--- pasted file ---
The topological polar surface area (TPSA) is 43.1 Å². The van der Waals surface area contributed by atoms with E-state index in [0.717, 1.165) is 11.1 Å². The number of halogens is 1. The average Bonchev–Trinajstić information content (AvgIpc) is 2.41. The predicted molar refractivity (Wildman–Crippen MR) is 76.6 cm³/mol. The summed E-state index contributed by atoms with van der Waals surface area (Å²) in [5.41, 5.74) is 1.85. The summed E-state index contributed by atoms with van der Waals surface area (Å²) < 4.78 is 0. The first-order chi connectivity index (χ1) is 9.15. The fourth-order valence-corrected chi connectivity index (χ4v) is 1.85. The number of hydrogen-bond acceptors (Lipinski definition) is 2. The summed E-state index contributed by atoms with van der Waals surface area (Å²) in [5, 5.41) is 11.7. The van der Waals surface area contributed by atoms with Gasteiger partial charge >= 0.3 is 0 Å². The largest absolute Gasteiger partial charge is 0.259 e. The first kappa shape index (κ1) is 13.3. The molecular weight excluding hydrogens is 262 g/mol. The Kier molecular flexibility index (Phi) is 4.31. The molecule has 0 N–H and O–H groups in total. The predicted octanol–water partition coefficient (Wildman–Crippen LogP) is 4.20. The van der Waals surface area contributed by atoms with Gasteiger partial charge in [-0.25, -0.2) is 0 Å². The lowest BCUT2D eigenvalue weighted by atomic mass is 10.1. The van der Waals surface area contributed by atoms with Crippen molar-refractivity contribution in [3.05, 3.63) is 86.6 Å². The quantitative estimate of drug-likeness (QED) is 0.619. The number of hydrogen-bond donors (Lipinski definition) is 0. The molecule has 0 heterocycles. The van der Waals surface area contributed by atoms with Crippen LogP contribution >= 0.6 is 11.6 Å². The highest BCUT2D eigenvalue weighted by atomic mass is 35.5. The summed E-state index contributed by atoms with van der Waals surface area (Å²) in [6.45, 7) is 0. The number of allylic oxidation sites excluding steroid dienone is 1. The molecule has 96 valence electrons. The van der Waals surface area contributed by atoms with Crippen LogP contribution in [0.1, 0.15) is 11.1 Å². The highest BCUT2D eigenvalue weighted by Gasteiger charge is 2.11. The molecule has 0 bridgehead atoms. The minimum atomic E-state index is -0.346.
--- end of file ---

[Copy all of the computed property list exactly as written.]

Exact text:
The topological polar surface area (TPSA) is 43.1 Å². The van der Waals surface area contributed by atoms with E-state index in [0.717, 1.165) is 11.1 Å². The number of halogens is 1. The average Bonchev–Trinajstić information content (AvgIpc) is 2.41. The predicted molar refractivity (Wildman–Crippen MR) is 76.6 cm³/mol. The summed E-state index contributed by atoms with van der Waals surface area (Å²) in [5.41, 5.74) is 1.85. The summed E-state index contributed by atoms with van der Waals surface area (Å²) < 4.78 is 0. The first-order chi connectivity index (χ1) is 9.15. The fourth-order valence-corrected chi connectivity index (χ4v) is 1.85. The number of hydrogen-bond acceptors (Lipinski definition) is 2. The summed E-state index contributed by atoms with van der Waals surface area (Å²) in [5, 5.41) is 11.7. The van der Waals surface area contributed by atoms with Gasteiger partial charge >= 0.3 is 0 Å². The largest absolute Gasteiger partial charge is 0.259 e. The first kappa shape index (κ1) is 13.3. The molecular weight excluding hydrogens is 262 g/mol. The Kier molecular flexibility index (Phi) is 4.31. The molecule has 0 N–H and O–H groups in total. The predicted octanol–water partition coefficient (Wildman–Crippen LogP) is 4.20. The van der Waals surface area contributed by atoms with Gasteiger partial charge in [-0.25, -0.2) is 0 Å². The lowest BCUT2D eigenvalue weighted by atomic mass is 10.1. The van der Waals surface area contributed by atoms with Crippen molar-refractivity contribution in [3.05, 3.63) is 86.6 Å². The quantitative estimate of drug-likeness (QED) is 0.619. The number of hydrogen-bond donors (Lipinski definition) is 0. The molecule has 0 heterocycles. The van der Waals surface area contributed by atoms with Crippen LogP contribution >= 0.6 is 11.6 Å². The highest BCUT2D eigenvalue weighted by atomic mass is 35.5. The summed E-state index contributed by atoms with van der Waals surface area (Å²) in [6.45, 7) is 0. The number of allylic oxidation sites excluding steroid dienone is 1. The molecule has 96 valence electrons. The van der Waals surface area contributed by atoms with Crippen LogP contribution in [0.1, 0.15) is 11.1 Å². The highest BCUT2D eigenvalue weighted by Gasteiger charge is 2.11. The molecule has 0 bridgehead atoms. The minimum atomic E-state index is -0.346.